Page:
Unlike the Sadducees, they believed in resurrection.


The Scribes belonged mainly, though not exclusively, to the Pharisees. As the name suggests, they were originally responsible for making faithful copies of the Scriptures, and for guarding the text from corruption. As a result they became lawyers and authorities on the Scriptures. In the Gospels the terms 'Scribe' and 'lawyer' are synonymous. As administrators of the Law they were represented in the Sanhedrin.


The Zealots differed from all other Jewish sects by their violent and uncompromising nationalism. Whereas each sect believed that the true ruler of Israel was God Himself, the Sadducees could compromise with and accommodate the Romans, the Pharisees could ignore them, but the Zealots openly hated them and believed that national liberation could only be achieved by violence. They are known as 'Sicarii', dagger-men (hence possibly Judas 'Iscariot'), and were involved in terrorist activity against the Romans and those who co-operated with them. They were fanatically brave and were mainly responsible for the atmosphere of deep-seated discontent and agitation which finally led to the great revolt of 66 AD and the destruction of Jerusalem in 70 AD. They were religiously minded fanatical patriots. One of the disciples of Jesus, Simon (not Peter), was formerly a Zealot (Mark 3:18).


This sect is not mentioned in the New Testament and until the discovery of the Dead Sea Scrolls and the Qumr‚n monastery little detailed information about them was available. They took their inspiration from the 'Teacher of Righteousness', a religious leader of the second century BC who believed that God had revealed to him the mysteries of Old Testament prophecy and given him the secrets of the 'Divine Plan' for the world. He founded a religious community in the desert, the purpose of which was to make it possible to follow the revealed will of God. The Essenes were 'volunteers for holiness' who led lives of rigorous discipline, far outstripping even those of the Pharisees, in order to prepare for the coming of the Lord. This great event would take place as a result of their diligent study and observance of the Law.

The life of the community was to be an offering to God to make amends for the wrong-doings of the nation; they believed that by the purity of their lives, their sufferings, their submission to severe discipline, and their single-minded devotion to the Law, their offering would be acceptable to God as an atonement (at-one-ment).

Since the discovery of the Scrolls there has been a great deal of speculation among scholars about the possible influence of the Essenes on John the Baptist and even upon Jesus himself. There are, however, fundamental differences to be accounted for in each case. Some scholars hold that it was from this particular sect of Judaism that Christianity evolved.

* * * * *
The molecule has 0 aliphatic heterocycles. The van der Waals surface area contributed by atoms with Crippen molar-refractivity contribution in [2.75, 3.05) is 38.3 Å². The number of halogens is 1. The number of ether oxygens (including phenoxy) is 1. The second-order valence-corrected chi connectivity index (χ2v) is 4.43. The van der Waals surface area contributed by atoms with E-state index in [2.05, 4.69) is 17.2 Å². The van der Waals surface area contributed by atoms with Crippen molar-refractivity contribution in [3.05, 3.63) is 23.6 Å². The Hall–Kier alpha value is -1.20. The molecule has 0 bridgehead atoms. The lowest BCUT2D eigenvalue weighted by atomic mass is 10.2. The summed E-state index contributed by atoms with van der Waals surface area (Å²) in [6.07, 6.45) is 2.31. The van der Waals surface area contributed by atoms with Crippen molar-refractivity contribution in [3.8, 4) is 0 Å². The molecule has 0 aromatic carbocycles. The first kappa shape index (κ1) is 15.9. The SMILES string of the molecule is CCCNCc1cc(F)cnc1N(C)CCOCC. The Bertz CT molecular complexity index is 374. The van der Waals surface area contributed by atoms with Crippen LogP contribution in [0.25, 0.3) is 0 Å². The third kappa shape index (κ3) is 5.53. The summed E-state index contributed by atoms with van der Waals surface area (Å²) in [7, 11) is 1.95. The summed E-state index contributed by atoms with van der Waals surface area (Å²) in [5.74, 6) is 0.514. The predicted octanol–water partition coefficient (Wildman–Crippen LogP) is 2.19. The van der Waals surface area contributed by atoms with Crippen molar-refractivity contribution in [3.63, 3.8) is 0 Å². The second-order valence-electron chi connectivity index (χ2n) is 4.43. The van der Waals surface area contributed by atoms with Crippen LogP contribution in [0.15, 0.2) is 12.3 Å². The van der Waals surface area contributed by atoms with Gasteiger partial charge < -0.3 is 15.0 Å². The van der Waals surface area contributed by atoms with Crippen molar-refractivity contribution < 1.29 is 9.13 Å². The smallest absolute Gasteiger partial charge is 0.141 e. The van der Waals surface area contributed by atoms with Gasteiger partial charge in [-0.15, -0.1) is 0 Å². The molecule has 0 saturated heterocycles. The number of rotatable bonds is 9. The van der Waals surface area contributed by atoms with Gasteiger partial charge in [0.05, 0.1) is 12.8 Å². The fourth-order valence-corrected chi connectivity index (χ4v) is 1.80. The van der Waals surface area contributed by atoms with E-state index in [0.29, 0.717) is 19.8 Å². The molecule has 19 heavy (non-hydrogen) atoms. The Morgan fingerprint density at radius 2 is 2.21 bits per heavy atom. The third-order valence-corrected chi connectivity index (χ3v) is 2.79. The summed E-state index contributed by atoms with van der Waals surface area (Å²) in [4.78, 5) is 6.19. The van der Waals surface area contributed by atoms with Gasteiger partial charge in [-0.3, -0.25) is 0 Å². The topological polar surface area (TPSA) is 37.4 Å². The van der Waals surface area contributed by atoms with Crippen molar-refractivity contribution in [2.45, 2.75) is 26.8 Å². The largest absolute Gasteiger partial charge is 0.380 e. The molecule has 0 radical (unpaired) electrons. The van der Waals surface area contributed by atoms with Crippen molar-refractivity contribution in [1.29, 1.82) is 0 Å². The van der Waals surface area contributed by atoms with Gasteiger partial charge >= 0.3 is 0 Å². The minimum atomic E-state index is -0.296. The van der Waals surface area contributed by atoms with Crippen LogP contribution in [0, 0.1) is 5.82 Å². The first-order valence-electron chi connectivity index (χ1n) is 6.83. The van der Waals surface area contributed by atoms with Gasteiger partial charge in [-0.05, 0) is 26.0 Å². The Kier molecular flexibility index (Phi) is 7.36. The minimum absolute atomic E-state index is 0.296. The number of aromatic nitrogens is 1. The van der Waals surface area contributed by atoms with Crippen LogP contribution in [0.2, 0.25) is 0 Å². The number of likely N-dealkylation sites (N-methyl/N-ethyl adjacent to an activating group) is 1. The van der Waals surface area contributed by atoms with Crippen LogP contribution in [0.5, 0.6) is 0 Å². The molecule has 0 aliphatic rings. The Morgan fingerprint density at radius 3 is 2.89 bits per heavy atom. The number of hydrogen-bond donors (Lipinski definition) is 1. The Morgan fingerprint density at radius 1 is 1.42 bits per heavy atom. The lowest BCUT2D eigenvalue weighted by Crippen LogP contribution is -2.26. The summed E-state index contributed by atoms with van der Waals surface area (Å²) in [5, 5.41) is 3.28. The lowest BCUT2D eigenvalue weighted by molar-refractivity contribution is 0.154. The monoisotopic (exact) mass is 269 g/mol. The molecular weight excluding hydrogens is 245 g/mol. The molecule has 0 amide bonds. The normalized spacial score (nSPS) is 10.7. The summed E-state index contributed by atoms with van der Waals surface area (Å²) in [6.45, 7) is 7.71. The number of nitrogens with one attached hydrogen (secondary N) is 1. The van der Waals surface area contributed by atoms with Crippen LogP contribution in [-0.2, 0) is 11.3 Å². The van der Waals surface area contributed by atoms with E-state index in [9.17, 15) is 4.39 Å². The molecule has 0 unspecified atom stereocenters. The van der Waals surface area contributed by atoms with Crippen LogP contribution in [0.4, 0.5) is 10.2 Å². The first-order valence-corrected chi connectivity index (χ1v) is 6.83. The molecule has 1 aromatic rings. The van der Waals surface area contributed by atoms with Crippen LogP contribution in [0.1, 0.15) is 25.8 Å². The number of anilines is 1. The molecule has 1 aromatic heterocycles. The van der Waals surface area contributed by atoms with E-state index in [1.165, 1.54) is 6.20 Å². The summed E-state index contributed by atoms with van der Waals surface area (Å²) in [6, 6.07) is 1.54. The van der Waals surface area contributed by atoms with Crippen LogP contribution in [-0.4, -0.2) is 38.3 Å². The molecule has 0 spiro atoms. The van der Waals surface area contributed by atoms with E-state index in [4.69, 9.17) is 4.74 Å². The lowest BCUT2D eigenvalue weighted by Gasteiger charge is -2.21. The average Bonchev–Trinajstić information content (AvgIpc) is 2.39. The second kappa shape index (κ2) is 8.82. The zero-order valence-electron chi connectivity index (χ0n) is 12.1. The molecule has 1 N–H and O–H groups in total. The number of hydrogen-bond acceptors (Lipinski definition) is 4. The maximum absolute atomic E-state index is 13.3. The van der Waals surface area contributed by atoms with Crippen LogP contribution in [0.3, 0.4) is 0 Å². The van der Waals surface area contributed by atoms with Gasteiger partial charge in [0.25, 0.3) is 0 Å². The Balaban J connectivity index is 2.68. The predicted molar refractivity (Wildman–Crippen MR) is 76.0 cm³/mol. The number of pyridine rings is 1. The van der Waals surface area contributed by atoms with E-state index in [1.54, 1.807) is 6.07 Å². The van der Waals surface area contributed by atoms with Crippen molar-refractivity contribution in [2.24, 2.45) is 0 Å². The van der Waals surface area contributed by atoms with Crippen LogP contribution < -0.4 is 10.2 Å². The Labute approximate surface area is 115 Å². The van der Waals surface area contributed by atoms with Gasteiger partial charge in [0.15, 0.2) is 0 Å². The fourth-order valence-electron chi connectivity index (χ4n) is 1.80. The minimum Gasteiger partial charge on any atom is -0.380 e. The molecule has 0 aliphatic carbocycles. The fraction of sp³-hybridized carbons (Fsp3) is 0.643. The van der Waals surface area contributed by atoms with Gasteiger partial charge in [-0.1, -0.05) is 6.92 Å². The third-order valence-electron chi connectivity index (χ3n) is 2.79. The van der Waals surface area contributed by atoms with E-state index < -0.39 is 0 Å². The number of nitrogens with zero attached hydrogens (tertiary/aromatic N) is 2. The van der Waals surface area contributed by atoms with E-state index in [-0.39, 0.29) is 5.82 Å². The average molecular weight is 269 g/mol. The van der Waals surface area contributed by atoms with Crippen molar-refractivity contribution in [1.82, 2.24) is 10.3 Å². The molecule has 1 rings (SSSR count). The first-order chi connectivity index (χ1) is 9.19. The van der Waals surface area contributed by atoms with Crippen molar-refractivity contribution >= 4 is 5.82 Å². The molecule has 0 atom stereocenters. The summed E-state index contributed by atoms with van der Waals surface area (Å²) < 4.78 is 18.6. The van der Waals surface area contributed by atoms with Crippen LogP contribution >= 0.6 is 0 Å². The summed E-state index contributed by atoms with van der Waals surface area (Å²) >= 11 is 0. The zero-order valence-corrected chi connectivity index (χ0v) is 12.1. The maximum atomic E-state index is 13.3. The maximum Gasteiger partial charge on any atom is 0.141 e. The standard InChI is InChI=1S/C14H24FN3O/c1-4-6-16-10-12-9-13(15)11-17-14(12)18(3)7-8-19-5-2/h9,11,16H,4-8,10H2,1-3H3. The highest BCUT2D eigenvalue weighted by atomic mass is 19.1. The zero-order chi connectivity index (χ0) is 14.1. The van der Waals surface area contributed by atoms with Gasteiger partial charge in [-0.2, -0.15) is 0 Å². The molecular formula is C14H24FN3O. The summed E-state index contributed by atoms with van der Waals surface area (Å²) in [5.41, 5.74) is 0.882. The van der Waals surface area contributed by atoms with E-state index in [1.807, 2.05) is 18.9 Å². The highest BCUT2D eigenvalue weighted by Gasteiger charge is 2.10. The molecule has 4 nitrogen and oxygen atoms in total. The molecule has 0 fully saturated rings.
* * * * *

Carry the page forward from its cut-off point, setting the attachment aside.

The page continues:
The Herodians were members of a very small party who saw hope for the future of Israel in the return of the rule of the Herodian family to all the Jewish territories. They were supporters of the Herod family and therefore of Rome. Mark records on a couple of occasions that they joined with the Pharisees in attacks on Jesus (Mark 3:6, 12:13). This is a very surprising alliance since they hated each other. They were found mainly in Galilee, the territory of Herod himself. They were not a religious sect although some believed that Herod the Great was the Messiah.


Since the Samaritans were not recognized by the Jews as true Israelites, they cannot be regarded as an actual sect within Judaism.

The enmity between Jews and Samaritans was many centuries old. On the death of Solomon, (c.935 BC) his kingdom was divided into two parts, the tribes of Judah and Benjamin in the south adhering to Rehoboam, Solomon's heir, while the ten northern tribes made Jeroboam, who was not descended from David, their king. The two factions were often at war. After the city of Samaria was built by King Omri, c.880 BC, it was always considered to be a rival to the southern capital of Jerusalem.

In 721 BC the northern kingdom was conquered by the Assyrians who colonized it with pagans, and as a result of inter-marriage, a population of mixed race was produced. At first, heathen elements influenced worship, but eventually the Samaritans became as opposed to idolatry as the Jews, and accepted the five books of Moses (the Pentateuch) as their Scripture. They rejected the other Jewish books.

During the reign of Alexander the Great (c.333 BC) a Temple was begun on Mount Gerizim to rival that at Jerusalem. The head of the Samaritan community, as of the Jewish, was a High Priest claiming descent from Aaron, the first High Priest. Sacrifices were made, and prayer was offered, to Yahweh, the one true God. As the woman of Samaria in John 4:19 implies, the Samaritans believed that their Temple was the only legitimate one.

At the time of Jesus there was bitter hatred between the groups. An ancient Jewish writing states that 'a piece of bread given by a Samaritan is more unclean than swine's flesh'. Against this background of hatred, Jesus dared to speak of the grateful Samaritan leper (Luke 17:11-19) and the 'Good Samaritan' (Luke 10:30-37).